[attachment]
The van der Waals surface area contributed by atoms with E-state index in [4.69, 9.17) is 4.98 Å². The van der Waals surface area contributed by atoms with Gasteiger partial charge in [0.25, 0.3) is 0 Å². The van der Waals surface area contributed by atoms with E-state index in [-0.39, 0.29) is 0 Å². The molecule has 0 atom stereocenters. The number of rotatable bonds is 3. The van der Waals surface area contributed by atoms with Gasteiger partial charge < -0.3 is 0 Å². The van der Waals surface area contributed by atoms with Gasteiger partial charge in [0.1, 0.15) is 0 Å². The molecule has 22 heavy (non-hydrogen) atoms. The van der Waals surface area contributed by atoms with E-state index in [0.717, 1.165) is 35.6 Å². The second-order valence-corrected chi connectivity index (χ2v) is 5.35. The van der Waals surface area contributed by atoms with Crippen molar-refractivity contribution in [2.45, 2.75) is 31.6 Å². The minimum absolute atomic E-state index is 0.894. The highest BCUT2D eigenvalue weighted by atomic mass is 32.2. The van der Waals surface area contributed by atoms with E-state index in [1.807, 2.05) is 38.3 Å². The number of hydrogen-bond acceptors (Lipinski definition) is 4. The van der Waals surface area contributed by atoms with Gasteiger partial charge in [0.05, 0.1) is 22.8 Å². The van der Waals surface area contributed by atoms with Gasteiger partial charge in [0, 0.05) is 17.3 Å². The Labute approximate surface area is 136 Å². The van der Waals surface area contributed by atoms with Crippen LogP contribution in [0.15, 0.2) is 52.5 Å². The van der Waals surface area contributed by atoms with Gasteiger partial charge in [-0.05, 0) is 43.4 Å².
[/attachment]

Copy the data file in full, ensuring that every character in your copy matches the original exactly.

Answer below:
The van der Waals surface area contributed by atoms with E-state index in [4.69, 9.17) is 4.98 Å². The van der Waals surface area contributed by atoms with Gasteiger partial charge in [0.25, 0.3) is 0 Å². The van der Waals surface area contributed by atoms with E-state index in [-0.39, 0.29) is 0 Å². The molecule has 0 atom stereocenters. The number of rotatable bonds is 3. The van der Waals surface area contributed by atoms with Gasteiger partial charge < -0.3 is 0 Å². The van der Waals surface area contributed by atoms with Gasteiger partial charge in [0.1, 0.15) is 0 Å². The molecule has 22 heavy (non-hydrogen) atoms. The van der Waals surface area contributed by atoms with E-state index in [0.717, 1.165) is 35.6 Å². The second-order valence-corrected chi connectivity index (χ2v) is 5.35. The van der Waals surface area contributed by atoms with Crippen molar-refractivity contribution in [2.45, 2.75) is 31.6 Å². The minimum absolute atomic E-state index is 0.894. The highest BCUT2D eigenvalue weighted by atomic mass is 32.2. The van der Waals surface area contributed by atoms with E-state index in [1.807, 2.05) is 38.3 Å². The number of hydrogen-bond acceptors (Lipinski definition) is 4. The van der Waals surface area contributed by atoms with Gasteiger partial charge in [0.05, 0.1) is 22.8 Å². The van der Waals surface area contributed by atoms with Gasteiger partial charge in [0, 0.05) is 17.3 Å². The Labute approximate surface area is 136 Å². The van der Waals surface area contributed by atoms with Crippen LogP contribution in [0.15, 0.2) is 52.5 Å². The van der Waals surface area contributed by atoms with Gasteiger partial charge in [-0.05, 0) is 43.4 Å².